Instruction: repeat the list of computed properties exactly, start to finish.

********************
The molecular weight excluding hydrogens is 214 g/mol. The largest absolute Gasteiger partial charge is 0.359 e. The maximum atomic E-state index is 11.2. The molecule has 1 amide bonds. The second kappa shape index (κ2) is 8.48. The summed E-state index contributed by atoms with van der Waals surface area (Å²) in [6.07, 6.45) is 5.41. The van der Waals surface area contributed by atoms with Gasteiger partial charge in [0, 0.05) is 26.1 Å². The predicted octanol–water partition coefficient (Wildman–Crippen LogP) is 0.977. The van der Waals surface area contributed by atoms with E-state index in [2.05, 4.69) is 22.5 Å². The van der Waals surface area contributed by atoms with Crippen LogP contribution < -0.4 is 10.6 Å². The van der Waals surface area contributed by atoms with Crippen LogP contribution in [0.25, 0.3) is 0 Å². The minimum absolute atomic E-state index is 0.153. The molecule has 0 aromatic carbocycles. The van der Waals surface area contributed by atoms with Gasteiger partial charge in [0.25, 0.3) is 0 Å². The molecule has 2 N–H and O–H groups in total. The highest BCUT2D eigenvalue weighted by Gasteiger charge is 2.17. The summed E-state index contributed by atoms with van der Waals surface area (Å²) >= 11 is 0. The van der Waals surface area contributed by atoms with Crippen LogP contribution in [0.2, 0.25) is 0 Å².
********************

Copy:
The molecular weight excluding hydrogens is 214 g/mol. The largest absolute Gasteiger partial charge is 0.359 e. The maximum atomic E-state index is 11.2. The molecule has 1 amide bonds. The second kappa shape index (κ2) is 8.48. The summed E-state index contributed by atoms with van der Waals surface area (Å²) in [6.07, 6.45) is 5.41. The van der Waals surface area contributed by atoms with Gasteiger partial charge in [0, 0.05) is 26.1 Å². The predicted octanol–water partition coefficient (Wildman–Crippen LogP) is 0.977. The van der Waals surface area contributed by atoms with E-state index in [2.05, 4.69) is 22.5 Å². The van der Waals surface area contributed by atoms with Crippen LogP contribution < -0.4 is 10.6 Å². The van der Waals surface area contributed by atoms with Crippen LogP contribution in [0.25, 0.3) is 0 Å². The minimum absolute atomic E-state index is 0.153. The molecule has 0 aromatic carbocycles. The van der Waals surface area contributed by atoms with Gasteiger partial charge in [0.25, 0.3) is 0 Å². The molecule has 2 N–H and O–H groups in total. The highest BCUT2D eigenvalue weighted by Gasteiger charge is 2.17. The summed E-state index contributed by atoms with van der Waals surface area (Å²) >= 11 is 0. The van der Waals surface area contributed by atoms with Crippen LogP contribution in [0.2, 0.25) is 0 Å².